Predicting access to postoperative treatment after glioblastoma resection: an analysis of neighborhood-level disadvantage using the Area Deprivation Index (ADI)

Krissia M. Rivera Perla, Oliver Y. Tang, Shayla N.M. Durfey, Tito Vivas-Buitrago, Wendy J. Sherman, Ian Parney, Joon Uhm, Alyx B Porter Umphrey, Heinrich Elinzano, Steven A. Toms, Alfredo Quiñones-Hinojosa

Research output: Contribution to journalArticlepeer-review

Abstract

Purpose: Social determinants of health (SDoH)—socioeconomic and environmental factors—impact outcomes. The Area Deprivation Index (ADI), a composite of seventeen SDoH factors, has been correlated with poorer outcomes. We aimed to compare outcomes and treatment access for glioblastoma, a universally fatal malignant brain tumor, in patients more (ADI 34–100%) versus less disadvantaged (ADI 0–33%). Methods: A 5-year retrospective study of Rhode Island Hospital and Mayo Clinic databases was conducted from 2012 to 2017 for patients ≥ 18 years with glioblastoma. Patient addresses were matched to ADI percentiles and grouped into more (top 66% ADI) and less disadvantaged. Adjusted multivariable regressions were used to compare outcomes between groups. Results: A total of 434 patients met inclusion; 92.9% were insured, 56.2% were more disadvantaged (n = 244), and the more disadvantaged cohort was younger on average (62 years). After adjustment, the more disadvantaged group had decreased odds of receiving gross total resection (adjusted odds ratio (aOR) 0.43, 95% CI [0.27–0.68]; p < 0.001). This cohort also had decreased odds of undergoing chemotherapy (aOR 0.51[0.26–0.98]), radiation (aOR 0.39[0.20–0.77]), chemoradiation (aOR 0.42[0.23–0.77]), tumor-treating fields (aOR 0.39[0.16–0.93]), and clinical trial participation (aOR 0.47[0.25–0.91]). No differences in length of survival or postoperative Karnofsky Performance Status Scale were observed. Conclusion: More disadvantaged glioblastoma patients had decreased odds of receiving gross total resection. They also exhibited decreased odds of receiving standard of care like chemoradiation as well as participating in a clinical trial, compared to the less disadvantaged group. More research is needed to identify modifiable SDoH barriers to post-operative treatment in disadvantaged patients with glioblastoma.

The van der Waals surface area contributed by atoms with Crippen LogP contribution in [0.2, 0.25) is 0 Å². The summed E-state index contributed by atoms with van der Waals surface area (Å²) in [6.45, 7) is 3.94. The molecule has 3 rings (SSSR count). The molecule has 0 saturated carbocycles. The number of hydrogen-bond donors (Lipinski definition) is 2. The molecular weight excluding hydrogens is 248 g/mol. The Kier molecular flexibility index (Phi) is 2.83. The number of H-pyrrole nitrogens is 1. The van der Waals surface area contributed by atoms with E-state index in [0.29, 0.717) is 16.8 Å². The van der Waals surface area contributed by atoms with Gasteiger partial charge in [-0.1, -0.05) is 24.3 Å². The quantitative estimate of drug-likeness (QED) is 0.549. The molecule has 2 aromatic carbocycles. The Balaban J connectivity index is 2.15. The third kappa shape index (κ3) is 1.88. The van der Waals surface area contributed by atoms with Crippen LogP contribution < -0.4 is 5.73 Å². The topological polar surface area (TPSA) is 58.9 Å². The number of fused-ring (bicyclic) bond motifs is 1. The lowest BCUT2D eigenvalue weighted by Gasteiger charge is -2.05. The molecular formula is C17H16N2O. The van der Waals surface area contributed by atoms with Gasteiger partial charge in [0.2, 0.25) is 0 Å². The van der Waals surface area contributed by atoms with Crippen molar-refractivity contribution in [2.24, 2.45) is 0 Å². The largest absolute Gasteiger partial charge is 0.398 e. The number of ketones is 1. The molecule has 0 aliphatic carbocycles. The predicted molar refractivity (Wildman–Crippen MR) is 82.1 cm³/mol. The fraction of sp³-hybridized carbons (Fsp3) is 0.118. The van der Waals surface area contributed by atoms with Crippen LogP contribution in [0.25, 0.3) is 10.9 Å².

Original languageEnglish (US)
JournalJournal of neuro-oncology
DOIs
StateAccepted/In press - 2022

Keywords

  • Area Deprivation Index
  • Glioma
  • Social determinants of health
  • Socioeconomic status

ASJC Scopus subject areas

  • Oncology
  • Neurology
  • Clinical Neurology
  • Cancer Research

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